In large companies where multiple projects are standard procedure, each project group is aided by the knowledge that each segment of their individual project will result in smooth implementation. This is especially important when multiple projects are part of a single larger project. Teams remain focused on their particular project work to completion phase and also interface with other teams with interconnected projects on an “as needed basis.”
The best example of this is an incorporation of several areas of production facilities. Such plans require massive planning to effect the desired result of linking several production areas like R&D, assembly, QA/QC and shipping and receiving.
In warehousing, agile project management is crucial to keeping goods stored in inventory for shipping and receiving from being misdirected to customers. In this instance, warehousing managers rely on agile project management to ensure goods received are properly packaged and prepared for shipment and stored in logically arranged order for expedient accessibility at the time of shipment.
How to Use Agile Project Management
The first step to use agile project management is to outline the most important points in a project. Determine if the project is short term or is of longer duration. It is important to know the expected duration of a project in order to create an accurate timeline and workflow scheduling.
Next, delineate the expected phases the project requires. Leave sufficient wiggle room for unexpected changes and delays. Remember, the larger the project, the more likely certain changes and delays will occur. Cover all bases in each phase by ensuring each project member maintains a checklist of their particular duties. This can be done in spreadsheets that can be shared in networked computer files between all members of the project.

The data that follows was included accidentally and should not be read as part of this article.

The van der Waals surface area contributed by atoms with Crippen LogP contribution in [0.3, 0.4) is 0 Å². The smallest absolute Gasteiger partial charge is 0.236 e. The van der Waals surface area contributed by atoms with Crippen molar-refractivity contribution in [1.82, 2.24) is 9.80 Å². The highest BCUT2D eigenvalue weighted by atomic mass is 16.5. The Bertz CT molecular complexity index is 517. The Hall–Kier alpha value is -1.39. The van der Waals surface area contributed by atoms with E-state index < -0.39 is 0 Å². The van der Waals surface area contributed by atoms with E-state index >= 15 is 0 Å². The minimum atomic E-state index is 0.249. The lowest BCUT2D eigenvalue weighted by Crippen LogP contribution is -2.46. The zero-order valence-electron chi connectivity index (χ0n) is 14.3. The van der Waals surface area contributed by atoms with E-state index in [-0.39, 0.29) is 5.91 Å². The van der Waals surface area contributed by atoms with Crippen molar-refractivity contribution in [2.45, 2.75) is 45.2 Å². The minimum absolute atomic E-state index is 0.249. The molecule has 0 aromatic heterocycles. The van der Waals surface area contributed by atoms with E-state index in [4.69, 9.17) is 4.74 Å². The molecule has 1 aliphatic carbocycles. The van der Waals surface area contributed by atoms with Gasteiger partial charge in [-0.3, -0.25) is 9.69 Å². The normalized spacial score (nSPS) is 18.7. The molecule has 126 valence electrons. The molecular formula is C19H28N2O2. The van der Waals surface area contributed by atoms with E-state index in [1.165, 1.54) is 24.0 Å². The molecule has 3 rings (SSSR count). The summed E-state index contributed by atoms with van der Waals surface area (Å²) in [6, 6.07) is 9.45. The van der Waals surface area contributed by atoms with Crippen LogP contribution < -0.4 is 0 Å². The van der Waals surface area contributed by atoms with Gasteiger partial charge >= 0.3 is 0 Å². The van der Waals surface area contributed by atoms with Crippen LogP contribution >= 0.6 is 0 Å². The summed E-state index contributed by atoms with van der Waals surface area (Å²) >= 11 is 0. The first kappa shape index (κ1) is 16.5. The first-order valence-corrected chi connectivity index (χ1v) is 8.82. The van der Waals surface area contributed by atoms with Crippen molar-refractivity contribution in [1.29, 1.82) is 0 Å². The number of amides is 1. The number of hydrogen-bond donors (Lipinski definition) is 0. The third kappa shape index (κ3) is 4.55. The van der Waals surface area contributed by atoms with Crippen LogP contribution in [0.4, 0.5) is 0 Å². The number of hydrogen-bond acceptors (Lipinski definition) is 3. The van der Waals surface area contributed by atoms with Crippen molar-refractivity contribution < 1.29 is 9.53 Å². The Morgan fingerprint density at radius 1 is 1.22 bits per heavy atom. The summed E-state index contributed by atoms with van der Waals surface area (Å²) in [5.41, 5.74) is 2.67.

Once the first phase of the project begins, it is important to “stage” all of the project components. For example, in engineering projects, staging equipment in a specific location allows field technicians quick access to parts of projects they need on a daily basis to complete their work. Each component should be properly labeled and dated. This is especially important in chemical production projects where a product may have a short shelf life.
Staging centers are also found in warehousing so goods for immediate shipment are located quickly by pickers and packers. In smaller businesses, it is also a good idea to keep a staging center for special projects. The staging center for hi-tech projects can be located in computer files accessible through the office network.
Full and Final Satisfaction
In business terminology, agile project management should result in full and final satisfaction by customers and business management. In agile project management, full and final satisfaction is an indication of the accuracy of research, development, planning, timing and implementation.
Projects need not be overwhelming to project managers or project teams when all of the difficulties are ironed out and the basic premise of projects rely on agile project management. The best benefit of agile project management is that it keeps projects within budget and results in the expected profit gains.
Agile project management can be used for most types of business and organizational projects. It is especially beneficial for non-profit organizations that rely heavily on external sources of revenue.
Images taken from depositphotos.com.